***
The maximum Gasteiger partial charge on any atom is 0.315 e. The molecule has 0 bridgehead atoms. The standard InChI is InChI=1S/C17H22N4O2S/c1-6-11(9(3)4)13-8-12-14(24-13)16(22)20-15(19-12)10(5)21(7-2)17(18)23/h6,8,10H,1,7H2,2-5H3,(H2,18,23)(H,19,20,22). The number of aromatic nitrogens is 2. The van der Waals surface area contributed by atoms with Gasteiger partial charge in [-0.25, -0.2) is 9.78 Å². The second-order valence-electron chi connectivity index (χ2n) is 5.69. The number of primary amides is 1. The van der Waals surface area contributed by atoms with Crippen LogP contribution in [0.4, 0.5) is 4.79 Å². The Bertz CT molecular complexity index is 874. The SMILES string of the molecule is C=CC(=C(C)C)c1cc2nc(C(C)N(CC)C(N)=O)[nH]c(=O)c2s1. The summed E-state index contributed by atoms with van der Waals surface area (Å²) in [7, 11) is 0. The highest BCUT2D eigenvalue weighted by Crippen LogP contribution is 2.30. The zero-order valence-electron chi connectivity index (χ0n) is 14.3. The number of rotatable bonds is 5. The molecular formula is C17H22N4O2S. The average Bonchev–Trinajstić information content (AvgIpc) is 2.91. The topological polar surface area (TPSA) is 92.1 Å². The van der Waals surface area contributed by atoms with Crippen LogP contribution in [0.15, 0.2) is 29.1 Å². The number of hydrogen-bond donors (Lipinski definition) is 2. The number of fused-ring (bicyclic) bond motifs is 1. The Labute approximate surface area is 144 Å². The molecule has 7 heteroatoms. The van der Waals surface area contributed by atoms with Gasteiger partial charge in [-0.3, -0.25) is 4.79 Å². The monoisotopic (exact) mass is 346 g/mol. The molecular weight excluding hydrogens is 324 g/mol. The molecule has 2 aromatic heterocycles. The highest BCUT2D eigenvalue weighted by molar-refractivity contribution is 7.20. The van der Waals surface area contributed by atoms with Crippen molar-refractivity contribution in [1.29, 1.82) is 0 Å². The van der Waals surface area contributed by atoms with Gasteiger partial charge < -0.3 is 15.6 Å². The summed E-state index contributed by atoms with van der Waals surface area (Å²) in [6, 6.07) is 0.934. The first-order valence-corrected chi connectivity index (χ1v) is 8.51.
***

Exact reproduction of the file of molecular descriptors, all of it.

The maximum Gasteiger partial charge on any atom is 0.315 e. The molecule has 0 bridgehead atoms. The standard InChI is InChI=1S/C17H22N4O2S/c1-6-11(9(3)4)13-8-12-14(24-13)16(22)20-15(19-12)10(5)21(7-2)17(18)23/h6,8,10H,1,7H2,2-5H3,(H2,18,23)(H,19,20,22). The number of aromatic nitrogens is 2. The van der Waals surface area contributed by atoms with Gasteiger partial charge in [-0.25, -0.2) is 9.78 Å². The second-order valence-electron chi connectivity index (χ2n) is 5.69. The number of primary amides is 1. The van der Waals surface area contributed by atoms with Crippen LogP contribution in [0.4, 0.5) is 4.79 Å². The Bertz CT molecular complexity index is 874. The SMILES string of the molecule is C=CC(=C(C)C)c1cc2nc(C(C)N(CC)C(N)=O)[nH]c(=O)c2s1. The summed E-state index contributed by atoms with van der Waals surface area (Å²) in [7, 11) is 0. The highest BCUT2D eigenvalue weighted by Crippen LogP contribution is 2.30. The zero-order valence-electron chi connectivity index (χ0n) is 14.3. The number of rotatable bonds is 5. The molecular formula is C17H22N4O2S. The average Bonchev–Trinajstić information content (AvgIpc) is 2.91. The topological polar surface area (TPSA) is 92.1 Å². The van der Waals surface area contributed by atoms with Crippen LogP contribution in [0.15, 0.2) is 29.1 Å². The number of hydrogen-bond donors (Lipinski definition) is 2. The number of fused-ring (bicyclic) bond motifs is 1. The Labute approximate surface area is 144 Å². The molecule has 7 heteroatoms. The van der Waals surface area contributed by atoms with Gasteiger partial charge in [-0.3, -0.25) is 4.79 Å². The monoisotopic (exact) mass is 346 g/mol. The molecular weight excluding hydrogens is 324 g/mol. The molecule has 2 aromatic heterocycles. The highest BCUT2D eigenvalue weighted by molar-refractivity contribution is 7.20. The van der Waals surface area contributed by atoms with Crippen molar-refractivity contribution in [1.29, 1.82) is 0 Å². The van der Waals surface area contributed by atoms with Gasteiger partial charge < -0.3 is 15.6 Å². The summed E-state index contributed by atoms with van der Waals surface area (Å²) in [6, 6.07) is 0.934. The first-order valence-corrected chi connectivity index (χ1v) is 8.51.